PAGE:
Scientists’ sense of social responsibility is particularly relevant for emerging technologies. Since a regulatory vacuum can sometimes occur in the early stages of these technologies, individual scientists’ social responsibility might be one of the most significant checks on the risks and negative consequences of this scientific research. In this article, we analyze data from a 2011 mail survey of leading U.S. nanoscientists to explore their perceptions the regarding social and ethical responsibilities for their nanotechnology research. Our analyses show that leading (...) U.S. nanoscientists express a moderate level of social responsibility about their research. Yet, they have a strong sense of ethical obligation to protect laboratory workers from unhealthy exposure to nanomaterials. We also find that there are significant differences in scientists’ sense of social and ethical responsibility depending on their demographic characteristics, job affiliation, attention to media content, risk perceptions and benefit perceptions. We conclude with some implications for future research. (shrink)
A preference method probed infants` perception of object motion on an inclined plane. Infants viewed videotaped events in which a ball rolled downward (or upward) while speeding up (or slowing down). Then infants were tested with events in which the ball moved in the opposite direction with appropriate or inappropriate acceleration. Infants aged 7 months, but not 5 months, looked longer at the test event with inappropriate acceleration, suggesting emerging sensitivity to gravity. A further study tested whether infants appreciate that (...) a stationary object released on an incline moves downward rather than upward; findings again were positive at 7 months and negative at 5 months. A final study provided evidence, nevertheless, that 5-monthold infants discriminate downward from upward motion and relate downward motion in videotaped events to downward motion in live events. Sensitivity to certain effects of gravity appears to develop in infancy. (shrink)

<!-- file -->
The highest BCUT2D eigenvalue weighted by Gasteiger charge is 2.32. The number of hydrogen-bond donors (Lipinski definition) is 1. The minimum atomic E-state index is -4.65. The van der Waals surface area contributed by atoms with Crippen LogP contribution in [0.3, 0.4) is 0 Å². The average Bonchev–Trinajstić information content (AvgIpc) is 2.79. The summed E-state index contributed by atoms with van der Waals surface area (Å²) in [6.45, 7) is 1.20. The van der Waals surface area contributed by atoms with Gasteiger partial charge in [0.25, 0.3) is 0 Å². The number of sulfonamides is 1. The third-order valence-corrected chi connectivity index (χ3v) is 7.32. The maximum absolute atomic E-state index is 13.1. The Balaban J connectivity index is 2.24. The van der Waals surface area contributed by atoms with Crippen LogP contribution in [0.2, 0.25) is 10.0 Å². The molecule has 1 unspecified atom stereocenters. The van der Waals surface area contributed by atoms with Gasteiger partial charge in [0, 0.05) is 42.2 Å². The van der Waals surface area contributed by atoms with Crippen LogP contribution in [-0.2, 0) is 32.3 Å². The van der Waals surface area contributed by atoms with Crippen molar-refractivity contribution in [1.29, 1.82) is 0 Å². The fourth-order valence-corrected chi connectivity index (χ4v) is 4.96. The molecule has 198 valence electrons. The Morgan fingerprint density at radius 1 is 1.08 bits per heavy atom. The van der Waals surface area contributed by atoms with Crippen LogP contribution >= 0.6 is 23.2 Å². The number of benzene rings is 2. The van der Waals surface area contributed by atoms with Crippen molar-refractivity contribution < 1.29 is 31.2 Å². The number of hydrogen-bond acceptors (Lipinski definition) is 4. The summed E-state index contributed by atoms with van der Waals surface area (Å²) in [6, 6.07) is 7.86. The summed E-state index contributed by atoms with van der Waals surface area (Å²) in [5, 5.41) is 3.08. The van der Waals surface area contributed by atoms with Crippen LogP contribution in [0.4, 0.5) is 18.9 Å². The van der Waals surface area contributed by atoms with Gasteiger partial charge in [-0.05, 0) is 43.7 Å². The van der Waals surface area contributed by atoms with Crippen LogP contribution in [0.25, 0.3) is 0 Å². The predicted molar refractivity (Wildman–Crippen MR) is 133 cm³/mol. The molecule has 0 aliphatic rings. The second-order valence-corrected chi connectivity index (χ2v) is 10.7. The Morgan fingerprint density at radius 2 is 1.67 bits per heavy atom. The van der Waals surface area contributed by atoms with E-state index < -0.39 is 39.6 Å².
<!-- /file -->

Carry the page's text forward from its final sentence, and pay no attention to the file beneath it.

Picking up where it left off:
Although some regulatory frameworks for the occupational health and safety of nanotechnology workers have been developed, worker safety and health issues in these laboratory environments have received less attention than many other areas of nanotechnology regulation. In addition, workers in nanotechnology labs are likely to face unknown risks and hazards because few of the guidelines and rules for worker safety are mandatory. In this article, we provide an overview of the current health and safety guidelines for nanotechnology laboratory workers by (...) exploring guidelines from different organizations, including the Department of Energy Nanoscale Science Research Centers, Massachusetts Institute of Technology, the National Institutes of Health, the National Institute for Occupational Safety and Health, the Occupational Safety and Health Administration, Texas A&M University, and University of Massachusetts-Lowell. After discussing these current guidelines, we apply an ethical framework to each set of guidelines to explore any gaps that might exist in them. By conducting this gap analysis, we are able to highlight some of the weaknesses that might be important for future policy development in this area. We conclude by outlining how future guidelines might address some of these gaps, specifically the issue of workers’ participation in the process of establishing safety measures and the development and enforcement of more unified guidelines. (shrink)
Experiments using a preferential looking method, a perceptual judgment method, and a predictive judgment method investigated the development, from 7 months to 6 years of age, of sensitivity to the effects of gravity and inertia on inanimate object motion. The experiments focused on a situation in which a ball rolled off a flat surface and either continued in linear motion (contrary to gravity), turned abruptly and moved downward (contrary to inertia), or underwent natural, parabolic motion. When children viewed the three (...) fully visible motions, both the preferential looking method and the perceptual judgment method provided evidence that sensitivity to inertia developed between 7 months and 2 years, and that sensitivity to gravity began to develop after 3 years. When children predicted the future location of the object without viewing the motions, the predictive judgment method provided evidence that sensitivity to gravity had developed by 2 years, whereas sensitivity to inertia began to develop only at 5±6 years. These findings suggest that knowledge of object motion develops slowly over childhood, in a piecemeal fashion. Moreover, the same system of knowledge appears to be tapped both in preferential looking tasks and in judgment tasks when children view fully visible events, but a different system may underlie children's inferences about unseen object motions. (shrink)